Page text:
What Constitutes a Felony DWI?

Most states consider a DUI or DWI to be a misdemeanor penalty which cannot put a convicted person behind bars for more than a year. Some situations will upgrade a DWI to a felony charge which has very serious ramifications.

One reason a misdemeanor DWI charge may be enhanced is if a person has a much higher blood alcohol content (BAC) than is allowed by law. In any case, your third DWI is considered a felony in Texas. Normally, drivers with a BAC of .08% or higher will be charged with misdemeanor DWI for a first drunk driving offense. An even higher BAC or around 0.16%, however, can make your crime an automatic felony.


Driving while intoxicated and having a child less than 15 years old in the car at the same time is a felony resulting in up to 2 years in jail and a fine of up to $10,000. You can also be charged with felony DWI if your drunk driving caused an accident in which another person suffered serious bodily harm. This is known as intoxication assault, and is a third degree felony resulting in up to 10 years in jail and a similar fine. You will also be mandated no less than 160 hours of community service.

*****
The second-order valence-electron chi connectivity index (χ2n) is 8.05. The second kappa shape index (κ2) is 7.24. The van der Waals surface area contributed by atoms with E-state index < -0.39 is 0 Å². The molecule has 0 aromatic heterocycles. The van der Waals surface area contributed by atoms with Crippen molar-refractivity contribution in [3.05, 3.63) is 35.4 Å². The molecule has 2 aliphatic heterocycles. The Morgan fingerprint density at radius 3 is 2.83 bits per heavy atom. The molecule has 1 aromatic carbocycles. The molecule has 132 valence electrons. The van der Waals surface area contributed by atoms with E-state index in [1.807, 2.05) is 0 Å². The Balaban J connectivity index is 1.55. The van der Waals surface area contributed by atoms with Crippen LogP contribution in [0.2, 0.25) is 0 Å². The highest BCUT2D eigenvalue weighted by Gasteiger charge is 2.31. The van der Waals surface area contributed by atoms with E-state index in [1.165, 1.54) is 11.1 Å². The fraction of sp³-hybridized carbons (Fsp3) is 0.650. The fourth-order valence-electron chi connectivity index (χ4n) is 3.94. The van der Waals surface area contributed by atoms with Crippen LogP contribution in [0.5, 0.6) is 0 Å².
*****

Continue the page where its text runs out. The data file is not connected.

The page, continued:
Intoxication manslaughter is causing the death of another person by negligently driving while intoxicated. A conviction can bring up to 20 years in jail and a $10,000 fine. Punishments can be “stacked” for intoxicated manslaughter in that if there are multiple victims, punishments can be compounded.

With so much on the line, you need a DWI attorney if you are charged with felony DWI since. Deandra M. Grant can argue on your behalf to avoid such steep punishments.

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